For the most part, I never even thought to ask. I assumed that was selfish. That is, until a conversation with my boss at the time, who was a professor of leadership. We were talking about my goals. I was telling him about goals that didn’t excite me, but were things I thought I should work on.

After patiently listening to me ramble, he looked at me thoughtfully and said, “What you need to think about is, what does Amy want?”

That question, or more so the fact that I had no answer yet, gnawed at me for months. But it unlocked a powerful discernment ability that I didn’t even know I could access.

Many people in their twenties are out of touch with what they want because they’ve never stopped to listen to their deep desires (including what they find themselves fantasizing about during work hours) or notice their behavioural patterns.

The key is to uncover your deep desires and integrate them into your journey of finding purpose. Often these desires are pushing and pulling us in different directions without us even knowing it.

Three: Absorb only as much information as you need to put into practice now.

I notice a shift that happens when children become adults and it’s this: we lose the learner’s mindset. We start cramming for tests, skim-read, and take crash courses, expecting the same results as someone who’s studied thoroughly. When our efforts fail, we over-compensate by absorbing even more information. Then one of two things happens: we become paralyzed, or we become addicted to the entertainment factor of information consumption.

But if you’ve ever had to be taught a new skill, whether it was piano or weight lifting or Spanish, you know a good teacher only reveals as much knowledge as the student needs to master at their current level.

Likewise, I’ve discovered, we often absorb more information than we know what to do with. Most advice is useless because we don’t take the time to test it for ourselves.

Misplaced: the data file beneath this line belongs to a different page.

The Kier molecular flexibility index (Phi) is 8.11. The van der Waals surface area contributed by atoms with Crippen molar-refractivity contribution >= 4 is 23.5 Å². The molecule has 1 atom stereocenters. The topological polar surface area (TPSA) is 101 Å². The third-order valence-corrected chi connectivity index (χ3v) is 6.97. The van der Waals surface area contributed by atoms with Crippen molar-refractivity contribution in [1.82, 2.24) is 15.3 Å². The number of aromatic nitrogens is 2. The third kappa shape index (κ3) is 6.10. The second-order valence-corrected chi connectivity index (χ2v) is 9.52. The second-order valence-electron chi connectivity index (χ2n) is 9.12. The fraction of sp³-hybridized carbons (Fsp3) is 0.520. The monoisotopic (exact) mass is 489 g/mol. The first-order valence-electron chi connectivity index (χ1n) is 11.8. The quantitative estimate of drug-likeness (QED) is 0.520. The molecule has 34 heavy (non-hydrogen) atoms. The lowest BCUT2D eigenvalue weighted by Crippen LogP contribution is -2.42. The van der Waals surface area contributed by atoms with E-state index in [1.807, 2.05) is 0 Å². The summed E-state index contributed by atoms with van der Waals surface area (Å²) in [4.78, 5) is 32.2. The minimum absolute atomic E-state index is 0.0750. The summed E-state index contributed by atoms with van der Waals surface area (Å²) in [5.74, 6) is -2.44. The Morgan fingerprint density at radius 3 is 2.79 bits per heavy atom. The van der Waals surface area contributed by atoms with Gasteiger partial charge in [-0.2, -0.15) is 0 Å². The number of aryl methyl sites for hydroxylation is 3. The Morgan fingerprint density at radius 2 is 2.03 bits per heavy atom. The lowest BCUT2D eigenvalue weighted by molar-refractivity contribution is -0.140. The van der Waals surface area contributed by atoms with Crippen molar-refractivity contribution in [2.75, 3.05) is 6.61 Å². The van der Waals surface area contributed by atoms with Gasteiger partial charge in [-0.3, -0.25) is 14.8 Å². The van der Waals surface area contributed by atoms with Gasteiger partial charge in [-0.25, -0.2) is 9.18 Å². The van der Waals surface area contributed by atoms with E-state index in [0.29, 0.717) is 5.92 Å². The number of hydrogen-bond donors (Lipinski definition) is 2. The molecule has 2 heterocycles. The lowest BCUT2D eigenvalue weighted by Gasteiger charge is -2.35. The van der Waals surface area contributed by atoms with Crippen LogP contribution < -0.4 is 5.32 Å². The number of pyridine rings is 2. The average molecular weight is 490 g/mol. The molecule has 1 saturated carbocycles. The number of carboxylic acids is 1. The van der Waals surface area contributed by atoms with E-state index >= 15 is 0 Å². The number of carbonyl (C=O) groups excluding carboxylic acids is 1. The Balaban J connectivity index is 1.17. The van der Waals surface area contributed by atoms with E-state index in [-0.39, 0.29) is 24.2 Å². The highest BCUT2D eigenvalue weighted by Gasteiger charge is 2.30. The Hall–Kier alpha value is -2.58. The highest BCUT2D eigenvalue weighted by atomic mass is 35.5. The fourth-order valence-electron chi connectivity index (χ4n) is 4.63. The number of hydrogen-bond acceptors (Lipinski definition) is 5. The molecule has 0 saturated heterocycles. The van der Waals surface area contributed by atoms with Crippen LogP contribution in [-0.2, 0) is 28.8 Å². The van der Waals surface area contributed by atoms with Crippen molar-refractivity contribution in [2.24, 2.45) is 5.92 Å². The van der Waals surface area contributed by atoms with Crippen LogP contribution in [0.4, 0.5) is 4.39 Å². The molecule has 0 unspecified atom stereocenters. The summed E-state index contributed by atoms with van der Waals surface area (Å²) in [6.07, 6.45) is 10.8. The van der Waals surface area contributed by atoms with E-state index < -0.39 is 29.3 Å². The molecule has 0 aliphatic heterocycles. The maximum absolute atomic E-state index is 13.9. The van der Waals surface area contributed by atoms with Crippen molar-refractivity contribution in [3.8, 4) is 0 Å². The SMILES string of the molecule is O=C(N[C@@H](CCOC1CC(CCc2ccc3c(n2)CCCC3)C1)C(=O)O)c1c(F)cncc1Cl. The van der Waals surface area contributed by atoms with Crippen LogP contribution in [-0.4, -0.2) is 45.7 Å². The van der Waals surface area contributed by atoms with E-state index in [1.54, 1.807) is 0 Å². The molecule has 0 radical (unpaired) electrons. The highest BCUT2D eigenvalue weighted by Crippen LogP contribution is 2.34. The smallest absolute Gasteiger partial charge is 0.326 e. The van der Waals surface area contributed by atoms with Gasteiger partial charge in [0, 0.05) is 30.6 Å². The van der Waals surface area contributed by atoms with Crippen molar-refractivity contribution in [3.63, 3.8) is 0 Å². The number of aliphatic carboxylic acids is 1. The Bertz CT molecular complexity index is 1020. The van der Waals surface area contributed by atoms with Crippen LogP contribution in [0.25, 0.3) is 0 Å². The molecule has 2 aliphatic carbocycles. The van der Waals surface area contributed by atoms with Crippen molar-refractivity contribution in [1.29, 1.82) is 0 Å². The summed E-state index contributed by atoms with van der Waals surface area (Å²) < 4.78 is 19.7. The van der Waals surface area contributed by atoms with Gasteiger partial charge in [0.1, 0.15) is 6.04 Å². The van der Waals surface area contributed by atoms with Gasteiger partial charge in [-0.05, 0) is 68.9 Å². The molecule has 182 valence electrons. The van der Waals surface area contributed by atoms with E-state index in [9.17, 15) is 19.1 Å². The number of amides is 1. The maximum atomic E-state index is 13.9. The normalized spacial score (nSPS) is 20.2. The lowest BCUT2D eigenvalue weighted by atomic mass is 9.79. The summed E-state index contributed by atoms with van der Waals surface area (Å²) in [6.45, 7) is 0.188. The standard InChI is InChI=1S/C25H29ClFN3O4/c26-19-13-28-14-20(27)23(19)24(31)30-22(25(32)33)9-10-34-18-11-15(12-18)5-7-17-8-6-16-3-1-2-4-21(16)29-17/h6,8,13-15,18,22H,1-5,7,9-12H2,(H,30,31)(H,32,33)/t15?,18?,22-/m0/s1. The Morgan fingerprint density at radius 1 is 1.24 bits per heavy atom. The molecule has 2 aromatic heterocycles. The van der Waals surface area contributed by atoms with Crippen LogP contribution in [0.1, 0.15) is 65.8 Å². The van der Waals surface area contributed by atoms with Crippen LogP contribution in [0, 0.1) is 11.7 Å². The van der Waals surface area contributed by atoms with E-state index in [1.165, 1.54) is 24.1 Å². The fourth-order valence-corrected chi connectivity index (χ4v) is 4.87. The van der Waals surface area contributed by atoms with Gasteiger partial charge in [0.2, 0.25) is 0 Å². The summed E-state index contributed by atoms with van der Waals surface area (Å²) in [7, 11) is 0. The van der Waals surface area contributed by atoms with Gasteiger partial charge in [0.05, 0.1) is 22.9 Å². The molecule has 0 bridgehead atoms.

Don’t wait for the right advice before trying something. Find one thing you can apply from what you know already, and put it into action immediately. We learn by doing, and failing, than by endless theorizing.

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Four: Put yourself out there.

I’ve noticed this myth among people who talk and write about success and it’s that successful individuals are all one-man or one-woman shows. Anything we do in life that’s worthwhile is hard, and hard requires outside support. People who are good at getting outside support are more successful.

Things started changing for me once I told people I wanted to write. I discovered that most were happy to show support, whether through giving encouragement, ideas of where to start, or referrals to people working in companies that needed a good writer.

People cared more than I assumed, and they opened up opportunities that were otherwise hidden to me.

If you feel lost, develop your self-awareness. Ask yourself what you want right now, take time to identify your greatest values, and evaluate whether those values are being met in your life today. This is not selfishness, this is learning to walk with integrity.

If you already have a sense of what you want, take the next step! Take one small action that will start the process of learning how to get there. Ask for support and advice, and explore opportunities.

Amy is a freelance writer helping companies strengthen their brand with compelling, creative content. She holds an MTS from Tyndale Seminary and currently resides in Toronto, Canada.